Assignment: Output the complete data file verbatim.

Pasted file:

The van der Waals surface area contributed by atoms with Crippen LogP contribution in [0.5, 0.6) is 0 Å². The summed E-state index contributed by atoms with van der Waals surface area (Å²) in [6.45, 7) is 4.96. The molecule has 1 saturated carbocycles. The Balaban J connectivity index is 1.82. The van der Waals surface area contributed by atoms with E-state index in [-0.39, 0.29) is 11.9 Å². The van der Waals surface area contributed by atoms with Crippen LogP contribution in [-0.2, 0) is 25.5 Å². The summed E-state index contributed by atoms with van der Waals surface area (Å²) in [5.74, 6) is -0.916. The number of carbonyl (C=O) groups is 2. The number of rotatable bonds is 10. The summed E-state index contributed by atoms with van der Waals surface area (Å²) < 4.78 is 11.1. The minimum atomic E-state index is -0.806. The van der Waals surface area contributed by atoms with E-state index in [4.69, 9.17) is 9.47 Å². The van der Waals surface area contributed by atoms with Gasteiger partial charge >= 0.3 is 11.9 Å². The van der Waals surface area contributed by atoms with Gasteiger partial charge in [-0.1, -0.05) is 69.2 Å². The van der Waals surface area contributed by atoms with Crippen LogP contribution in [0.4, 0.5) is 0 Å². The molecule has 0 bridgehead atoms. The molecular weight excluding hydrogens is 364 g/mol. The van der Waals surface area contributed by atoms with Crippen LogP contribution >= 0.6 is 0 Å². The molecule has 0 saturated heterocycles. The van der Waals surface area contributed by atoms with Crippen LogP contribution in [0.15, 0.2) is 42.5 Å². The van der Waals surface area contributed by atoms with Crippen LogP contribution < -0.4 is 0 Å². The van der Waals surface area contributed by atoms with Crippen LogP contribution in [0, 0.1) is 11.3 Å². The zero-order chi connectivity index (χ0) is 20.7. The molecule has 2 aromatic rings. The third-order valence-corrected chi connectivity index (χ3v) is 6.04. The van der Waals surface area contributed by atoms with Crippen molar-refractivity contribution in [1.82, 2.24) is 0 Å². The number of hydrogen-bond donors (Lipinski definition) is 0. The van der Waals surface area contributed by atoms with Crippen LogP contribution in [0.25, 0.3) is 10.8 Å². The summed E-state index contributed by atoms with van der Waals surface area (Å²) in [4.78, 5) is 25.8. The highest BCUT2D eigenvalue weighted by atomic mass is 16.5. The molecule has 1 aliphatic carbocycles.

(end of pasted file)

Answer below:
The van der Waals surface area contributed by atoms with Crippen LogP contribution in [0.5, 0.6) is 0 Å². The summed E-state index contributed by atoms with van der Waals surface area (Å²) in [6.45, 7) is 4.96. The molecule has 1 saturated carbocycles. The Balaban J connectivity index is 1.82. The van der Waals surface area contributed by atoms with E-state index in [-0.39, 0.29) is 11.9 Å². The van der Waals surface area contributed by atoms with Crippen LogP contribution in [-0.2, 0) is 25.5 Å². The summed E-state index contributed by atoms with van der Waals surface area (Å²) in [5.74, 6) is -0.916. The number of carbonyl (C=O) groups is 2. The number of rotatable bonds is 10. The summed E-state index contributed by atoms with van der Waals surface area (Å²) < 4.78 is 11.1. The minimum atomic E-state index is -0.806. The van der Waals surface area contributed by atoms with E-state index in [4.69, 9.17) is 9.47 Å². The van der Waals surface area contributed by atoms with Gasteiger partial charge >= 0.3 is 11.9 Å². The van der Waals surface area contributed by atoms with Gasteiger partial charge in [-0.1, -0.05) is 69.2 Å². The van der Waals surface area contributed by atoms with Crippen LogP contribution in [0.4, 0.5) is 0 Å². The molecule has 0 bridgehead atoms. The molecular weight excluding hydrogens is 364 g/mol. The van der Waals surface area contributed by atoms with Crippen LogP contribution >= 0.6 is 0 Å². The molecule has 0 saturated heterocycles. The van der Waals surface area contributed by atoms with Crippen LogP contribution in [0.15, 0.2) is 42.5 Å². The van der Waals surface area contributed by atoms with Crippen LogP contribution < -0.4 is 0 Å². The van der Waals surface area contributed by atoms with Crippen LogP contribution in [0, 0.1) is 11.3 Å². The zero-order chi connectivity index (χ0) is 20.7. The molecule has 2 aromatic rings. The third-order valence-corrected chi connectivity index (χ3v) is 6.04. The van der Waals surface area contributed by atoms with Crippen molar-refractivity contribution in [1.82, 2.24) is 0 Å². The number of hydrogen-bond donors (Lipinski definition) is 0. The van der Waals surface area contributed by atoms with Crippen LogP contribution in [0.25, 0.3) is 10.8 Å². The summed E-state index contributed by atoms with van der Waals surface area (Å²) in [4.78, 5) is 25.8. The highest BCUT2D eigenvalue weighted by atomic mass is 16.5. The molecule has 1 aliphatic carbocycles.